The number of people in India threatened by rising sea-levels is at least seven times more than previously estimated, a new research has revealed. The research, published in Nature Communications, has found large areas on the eastern as well as western coastlines under threat of rising sea levels, including Mumbai on the west and Kolkata on the east.
It says 36 million people along the Indian coastlines currently live on land that will fall below the annual flood level by 2050, exposing them to risks of flooding, damage to infrastructure, loss of livelihood, or permanent displacement. The previous estimate was of five million people in these areas being exposed to these risks.
How the study was done
Researchers Scott Kulp and Benjamin Strauss of Climate Central, an independent organisation of climate scientists, have reported that they have developed a new tool that measures elevation of land from mean sea levels with much greater accuracy than earlier models. Their study claims that previous methods to measure land elevation suffered from large errors in most of the world apart from the US, Australia and parts of Europe. Land elevation data in most of these other areas came from satellite measurements done by a NASA project called Shuttle Radar Topography Mission, or SRTM.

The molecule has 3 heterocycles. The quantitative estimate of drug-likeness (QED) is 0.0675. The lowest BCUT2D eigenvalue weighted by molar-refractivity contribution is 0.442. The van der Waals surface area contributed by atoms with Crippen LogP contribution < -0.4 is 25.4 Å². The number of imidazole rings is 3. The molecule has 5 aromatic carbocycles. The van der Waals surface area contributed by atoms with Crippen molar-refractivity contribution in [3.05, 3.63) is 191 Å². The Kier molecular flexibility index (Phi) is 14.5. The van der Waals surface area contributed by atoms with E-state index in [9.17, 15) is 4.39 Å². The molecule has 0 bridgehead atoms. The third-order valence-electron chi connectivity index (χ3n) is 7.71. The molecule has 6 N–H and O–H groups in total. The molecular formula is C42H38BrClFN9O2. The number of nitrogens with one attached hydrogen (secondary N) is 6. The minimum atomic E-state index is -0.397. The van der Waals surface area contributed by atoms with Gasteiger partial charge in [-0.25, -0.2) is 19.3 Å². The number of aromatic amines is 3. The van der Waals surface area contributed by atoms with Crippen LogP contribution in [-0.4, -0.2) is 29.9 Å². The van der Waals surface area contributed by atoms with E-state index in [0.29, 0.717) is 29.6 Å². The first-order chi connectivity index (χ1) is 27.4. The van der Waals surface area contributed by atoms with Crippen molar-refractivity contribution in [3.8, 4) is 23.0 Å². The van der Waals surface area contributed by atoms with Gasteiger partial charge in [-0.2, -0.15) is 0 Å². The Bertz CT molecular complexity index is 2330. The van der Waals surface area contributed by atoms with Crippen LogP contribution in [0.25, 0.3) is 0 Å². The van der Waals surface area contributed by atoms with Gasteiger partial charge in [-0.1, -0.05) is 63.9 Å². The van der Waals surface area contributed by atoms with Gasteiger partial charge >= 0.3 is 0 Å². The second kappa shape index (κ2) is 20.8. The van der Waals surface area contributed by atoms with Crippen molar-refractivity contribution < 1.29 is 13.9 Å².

The study says the error in the measurements came from the fact that often the tops of trees or buildings were taken to be the protrusions of earth. Thus, SRTM measurements even in the coastal cities of the US often overestimated land elevations by as much as 15.5 feet on an average. Their new tool, called CoastalDEM (or Coastal Digital Elevation Model), which uses artificial intelligence and machine learning on 51 million data samples, brought down this error to less than 2.5 inches on an average, it says.
The threat projection
The study claims to remove over-estimations in the assessment of land elevations in coastal areas. As a result, it finds that much larger areas of land were threatened by rising sea levels because of climate change. Consequently, a significantly higher population group was at risk.
A map of Mumbai based on the new study, and prepared by The New York Times, shows a much higher threat projection than earlier. (Source: NYT)
The study found that 300 million people, and not 80 million as estimated earlier, across the globe were currently living in areas that were below the annual coastal flood line. By the turn of this century, land that is now home to 200 million of these people would be permanently below the high tide line.
Almost 80 per cent of these 300 million people live in China, Bangladesh, India, Vietnam, Indonesia and Thailand. China alone accounted for 43 million.
Vulnerable areas in India
The new tool has found that in particular, the western coastline near Bhuj, Jamnagar, Porbandar, Surat, Bharuch and Mumbai are much more susceptible to rising sea levels than earlier assessments. On the eastern side, almost the entire coastline of West Bengal and Odisha have been found under threat. Except for some areas near Kakinada, the threats to the coastlines of the southern states have not been affected by the new measurements.
The study has serious prediction for India for 2050. “By that year, projected sea level rise could push average annual floods above land currently home to some 36 million people. West Bengal and coastal Odisha are projected to be particularly vulnerable, as is the eastern city of Kolkata,” it says.
Source: The Indian Express
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